But this is more than a cookbook.  Recipes are included, of course, but it’s the writing style and the emotions that really pull you in.

Risbridger’s writing is so elegant and evocative, you feel that you’ve been pulled from a scene whenever you put the book down, and you remember the imagery as if you were there.  Her descriptions of London fog, of sitting at the table as a child and looking at next door’s chickens, it’s all so gorgeously rendered.

And then there’s the depiction of food!  I’ve read and enjoyed lots of food writers, bloggers, and cookbook authors, and Risbridger is truly my kitchen soulmate.

Elisa Cunningham’s art is perfect, too:


If you need even a little saving, as we all do sometimes, give this book a try.  You can also read Risbridger’s writing over at her blog, Eating With My Fingers, if you’re like me and wanted more of her work.


This post originally appeared on the blog on July 21, 2019.


Reading from Home Rerun: Marie’s Reading: “Girl Waits With Gun” by Amy Stewart

cover_girl_waits_with_gun_amy_stewartI’m a little late to the party on this one.  But I’m so glad I finally arrived!

Girl Waits With Gun is based on real people, and tells the story of one of the first female deputy sheriffs in the United States.  Her name was Constance Kopp, and she lived in Wyckoff, New Jersey.  One day when out in town with her sisters, Norma and Fleurette, a wealthy silk factory owner ran into their buggy with his car.  Constance’s attempts to get the silk man to pay a $50 repair bill swiftly snowball into a dangerous situation when the man refuses to pay up.  Throw in a gang, some gunplay, and a missing child, and then let Constance Kopp save the day.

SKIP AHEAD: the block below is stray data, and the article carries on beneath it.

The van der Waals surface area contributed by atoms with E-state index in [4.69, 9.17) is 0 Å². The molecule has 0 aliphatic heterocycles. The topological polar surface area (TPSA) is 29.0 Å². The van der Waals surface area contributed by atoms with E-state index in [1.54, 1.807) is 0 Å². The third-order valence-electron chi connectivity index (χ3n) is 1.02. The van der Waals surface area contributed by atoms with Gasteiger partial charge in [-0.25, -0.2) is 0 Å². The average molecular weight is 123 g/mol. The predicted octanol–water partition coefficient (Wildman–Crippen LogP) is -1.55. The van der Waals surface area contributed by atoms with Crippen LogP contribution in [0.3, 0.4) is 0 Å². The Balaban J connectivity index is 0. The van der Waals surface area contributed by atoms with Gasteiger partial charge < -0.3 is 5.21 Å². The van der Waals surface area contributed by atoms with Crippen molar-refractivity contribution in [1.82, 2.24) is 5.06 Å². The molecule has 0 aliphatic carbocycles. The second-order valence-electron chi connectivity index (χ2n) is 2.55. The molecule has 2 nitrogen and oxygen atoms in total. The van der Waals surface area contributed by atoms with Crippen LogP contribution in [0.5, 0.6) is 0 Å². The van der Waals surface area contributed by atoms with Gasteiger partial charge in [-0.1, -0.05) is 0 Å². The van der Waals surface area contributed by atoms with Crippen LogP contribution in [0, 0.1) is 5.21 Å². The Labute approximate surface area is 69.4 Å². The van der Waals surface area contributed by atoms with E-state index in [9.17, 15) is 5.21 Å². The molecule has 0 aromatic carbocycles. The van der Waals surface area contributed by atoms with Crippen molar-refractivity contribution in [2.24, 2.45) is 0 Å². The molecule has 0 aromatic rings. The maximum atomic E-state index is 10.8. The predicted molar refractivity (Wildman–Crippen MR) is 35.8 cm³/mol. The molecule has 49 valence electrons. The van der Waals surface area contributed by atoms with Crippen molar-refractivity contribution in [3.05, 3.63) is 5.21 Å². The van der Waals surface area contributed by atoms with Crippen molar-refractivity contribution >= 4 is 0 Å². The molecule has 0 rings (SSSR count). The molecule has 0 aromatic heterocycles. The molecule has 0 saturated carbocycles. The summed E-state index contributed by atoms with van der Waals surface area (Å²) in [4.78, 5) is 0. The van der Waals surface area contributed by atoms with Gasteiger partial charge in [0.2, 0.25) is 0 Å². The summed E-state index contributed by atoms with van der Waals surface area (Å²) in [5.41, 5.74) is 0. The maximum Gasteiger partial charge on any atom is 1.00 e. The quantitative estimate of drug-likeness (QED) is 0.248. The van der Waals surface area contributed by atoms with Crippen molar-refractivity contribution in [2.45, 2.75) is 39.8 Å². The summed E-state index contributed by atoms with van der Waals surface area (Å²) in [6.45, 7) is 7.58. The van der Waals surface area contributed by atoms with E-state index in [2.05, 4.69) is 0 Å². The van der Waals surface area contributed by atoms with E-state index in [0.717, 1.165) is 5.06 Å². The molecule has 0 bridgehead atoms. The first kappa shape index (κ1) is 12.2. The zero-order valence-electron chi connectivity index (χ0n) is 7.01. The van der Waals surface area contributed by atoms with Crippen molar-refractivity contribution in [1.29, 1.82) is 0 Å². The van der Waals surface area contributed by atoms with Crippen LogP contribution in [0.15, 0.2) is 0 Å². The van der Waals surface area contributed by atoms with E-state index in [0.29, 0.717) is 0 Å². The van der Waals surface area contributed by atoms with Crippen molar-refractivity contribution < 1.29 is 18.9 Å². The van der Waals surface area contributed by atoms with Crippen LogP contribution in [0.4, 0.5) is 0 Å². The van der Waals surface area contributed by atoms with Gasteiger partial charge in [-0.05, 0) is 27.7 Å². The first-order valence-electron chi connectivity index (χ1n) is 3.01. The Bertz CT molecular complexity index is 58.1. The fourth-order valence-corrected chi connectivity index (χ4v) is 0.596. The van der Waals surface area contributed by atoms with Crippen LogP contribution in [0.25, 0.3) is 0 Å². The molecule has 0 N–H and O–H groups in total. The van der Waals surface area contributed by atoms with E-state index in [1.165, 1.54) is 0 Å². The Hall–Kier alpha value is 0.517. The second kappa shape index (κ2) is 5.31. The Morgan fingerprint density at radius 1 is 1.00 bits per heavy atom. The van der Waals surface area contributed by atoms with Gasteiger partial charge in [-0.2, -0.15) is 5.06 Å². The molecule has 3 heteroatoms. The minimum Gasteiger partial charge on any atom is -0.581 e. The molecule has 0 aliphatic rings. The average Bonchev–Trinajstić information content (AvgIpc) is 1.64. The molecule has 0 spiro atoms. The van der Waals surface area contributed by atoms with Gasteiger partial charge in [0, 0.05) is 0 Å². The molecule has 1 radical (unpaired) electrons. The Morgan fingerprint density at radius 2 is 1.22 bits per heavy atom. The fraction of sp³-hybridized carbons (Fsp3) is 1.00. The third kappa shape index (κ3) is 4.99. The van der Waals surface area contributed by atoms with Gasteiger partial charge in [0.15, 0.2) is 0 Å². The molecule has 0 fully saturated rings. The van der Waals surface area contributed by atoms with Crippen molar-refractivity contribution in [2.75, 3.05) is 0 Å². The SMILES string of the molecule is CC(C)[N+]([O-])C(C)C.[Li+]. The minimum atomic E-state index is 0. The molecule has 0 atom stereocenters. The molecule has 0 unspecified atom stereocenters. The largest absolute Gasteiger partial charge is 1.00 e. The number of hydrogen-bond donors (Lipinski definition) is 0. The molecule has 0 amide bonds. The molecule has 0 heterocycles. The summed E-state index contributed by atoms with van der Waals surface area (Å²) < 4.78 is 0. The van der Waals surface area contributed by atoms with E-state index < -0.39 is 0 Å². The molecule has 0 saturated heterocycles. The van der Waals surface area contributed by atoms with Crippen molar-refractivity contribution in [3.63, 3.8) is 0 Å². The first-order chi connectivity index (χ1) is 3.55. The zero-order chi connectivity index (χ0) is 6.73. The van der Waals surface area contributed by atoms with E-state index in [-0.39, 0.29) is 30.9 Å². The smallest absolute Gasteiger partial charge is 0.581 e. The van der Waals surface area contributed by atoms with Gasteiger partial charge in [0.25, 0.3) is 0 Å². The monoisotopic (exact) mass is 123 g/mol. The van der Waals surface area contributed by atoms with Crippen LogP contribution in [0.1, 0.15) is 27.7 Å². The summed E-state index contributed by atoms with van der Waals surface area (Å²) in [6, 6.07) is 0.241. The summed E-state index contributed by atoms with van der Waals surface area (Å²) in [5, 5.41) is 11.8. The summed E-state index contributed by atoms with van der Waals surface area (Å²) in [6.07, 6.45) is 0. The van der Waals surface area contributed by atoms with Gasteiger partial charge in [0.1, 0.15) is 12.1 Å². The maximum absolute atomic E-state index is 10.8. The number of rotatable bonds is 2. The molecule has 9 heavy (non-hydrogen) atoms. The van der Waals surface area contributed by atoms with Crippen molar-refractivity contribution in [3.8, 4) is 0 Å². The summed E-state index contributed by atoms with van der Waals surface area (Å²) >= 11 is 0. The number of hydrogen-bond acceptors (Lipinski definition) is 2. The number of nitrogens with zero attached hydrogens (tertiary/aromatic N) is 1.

This is the first in a series, and I’ve also just finished the second installment, Lady Cop Makes Trouble.  The second one builds on the first for sure, but it’s a great outing all on its own–Constance finds her job in jeopardy after a criminal escapes on her watch.  These mysteries are amusing and filled with great characters.  As mysteries both of these books are a nice blend of police work and the more amateur sleuth style, given how Constance is kind of in-between those two worlds.

The pace is quick and the writing is evocative. Stewart does a lot with just a few lines to bring a scene or setting to life.  These books are set in the 1910’s, and there’s just enough historical detail to add color and interest.  And the characters are very well-realized through the dialogue-driven stories.  Their relationships, particularly those between the Kopp sisters, are very well-drawn.  In Girl Waits With Gun we get Constance’s backstory, and that of her family, and learn how these sisters ended up on an isolated rural farm.